Remember the survey and reviews you gathered from step two? Now is a great time to go back to those and see if you can add (or take away) anything from your customer journey. Can you set up any automation to save you (and the clients) time?

5. Audit Your Website and Social Channels

You want be sure that your Millennial and Generation Z couples are going to land on your social handles at one point or another. Do a run-through of all your social channels, again with the eyes of a potential client, and make sure they accurately reflect your brand and are providing value to future and existing couples. Then do the same thing on your website. Test to ensure your links and contact forms are working. Review your contact details, hours, address, etc. and make sure they’re up to date (especially if you’ve recently moved, acquired an office, or made any major changes to the business). Couples want quick answers. Is your FAQ Page and/or Service Page working for you? If you’re getting the same questions over and over, it might be time to add the information to your website.

Photo courtesy Jasmine Lee Photography

6. Audit Your Paid Advertising Channels

If you’re on paid media channels, check your analytics and see which channels are converting clients for you and producing a positive ROI. Then, see which ones are not performing as well and are seeing a negative return or just paying for themselves. When it comes to print, make sure you’ve saved the renewal dates and when you need to submit new content for any of your print ads. Ask yourself: Can you reduce or even eliminate your spending on one of those platforms? Can that money be diverted to a package that’s a better fit for you or to another channel or print publication entirely?

7. Include Video Wherever You Can

Facebook has a new feature where you can automatically play the video when someone lands on your page, and any recent study will tell you how video is the highest performing kind of content on the channel. Pinterest now allows you to upload video pins, and the header of a Pinterest Business Profile can now be a video. If you were looking for a sign that video is essential, here it is. New social media channels are being introduced constantly, like TikTok, so remember to focus on quality over quantity. You don’t need to have every single platform. Choose the ones that work best for you and make the most sense for your business and industry (in our case, the visual ones!).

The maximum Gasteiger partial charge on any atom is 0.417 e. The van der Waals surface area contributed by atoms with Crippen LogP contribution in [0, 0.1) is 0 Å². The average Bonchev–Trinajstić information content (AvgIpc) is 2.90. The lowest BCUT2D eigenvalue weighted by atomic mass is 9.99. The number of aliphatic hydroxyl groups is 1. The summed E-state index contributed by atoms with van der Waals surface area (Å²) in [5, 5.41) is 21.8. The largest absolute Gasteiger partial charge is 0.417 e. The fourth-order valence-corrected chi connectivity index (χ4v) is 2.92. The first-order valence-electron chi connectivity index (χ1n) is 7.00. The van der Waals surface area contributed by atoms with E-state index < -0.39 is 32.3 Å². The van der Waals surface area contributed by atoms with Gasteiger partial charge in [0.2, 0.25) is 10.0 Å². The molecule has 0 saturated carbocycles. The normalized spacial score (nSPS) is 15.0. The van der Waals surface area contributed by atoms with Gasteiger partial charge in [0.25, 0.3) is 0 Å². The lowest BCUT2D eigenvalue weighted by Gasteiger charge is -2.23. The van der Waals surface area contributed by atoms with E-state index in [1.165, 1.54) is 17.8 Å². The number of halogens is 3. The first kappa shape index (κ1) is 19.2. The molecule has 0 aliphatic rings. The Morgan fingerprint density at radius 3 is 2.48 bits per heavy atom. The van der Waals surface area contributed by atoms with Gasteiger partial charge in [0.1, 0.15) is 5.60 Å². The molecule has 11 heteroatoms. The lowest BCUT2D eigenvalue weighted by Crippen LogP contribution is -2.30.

Get written permission from videographers you’ve worked with throughout the year to use their footage from your wedding venue. When you’re ready, hire a videographer to create branded video content or pull out your iPhone and record a video answering a question that you get asked daily. The key is to provide value. And remember, done is always better than perfect.

8. Pull It All Together

Now it’s time to put everything together from the seven steps above and use those insights to develop your wedding venue marketing plan for the year. You’ve audited your website, social channels, and paid platforms. Based on the ones that are performing for you and driving high-converting leads to your business, determine where you will focus your efforts. Develop a content strategy for your blog and social media by gathering all of the questions, reviews, and survey information we’ve talked about and start answering those questions for existing and future clients on your most popular platforms. Don’t overthink this. If you haven’t put together a content strategy before, keep it simple. Just start by answering real questions from your couples on the platforms that drive the most business for you. It’s as simple as that.

Photo courtesy Kristina Adams Photography

Taking the time to prepare your venue business for booking season probably feels like the least sexy thing about being a venue owner or venue professional. Trust me, I’m in the trenches with you, and I get it. Be that as it may, I also know it’s one of the best things you’ll do all year. When you’ve completed your audit and prep work, you’ll feel organized. But more importantly, you’ll feel in control.

Packed with tools and resources for wedding professionals, learn more form Kinsey through her podcast, She Creates Business, and her website shecreatesbusinesspodcast.com!

About the Author

Kinsey Roberts
Kinsey Roberts

Kinsey Roberts is wedding venue educator, marketer, co-owner of Vista View Events, as well as a Certified Wedding Planner through The Bridal Society. She is also helping dedicated to helping women build brands through, She Creates Business, a podcast and online resource for wedding professionals. You can also catch her as a co-host on The Venue Podcast which is dedicated to helping venue owners navigate trials and tribulations within the event industry.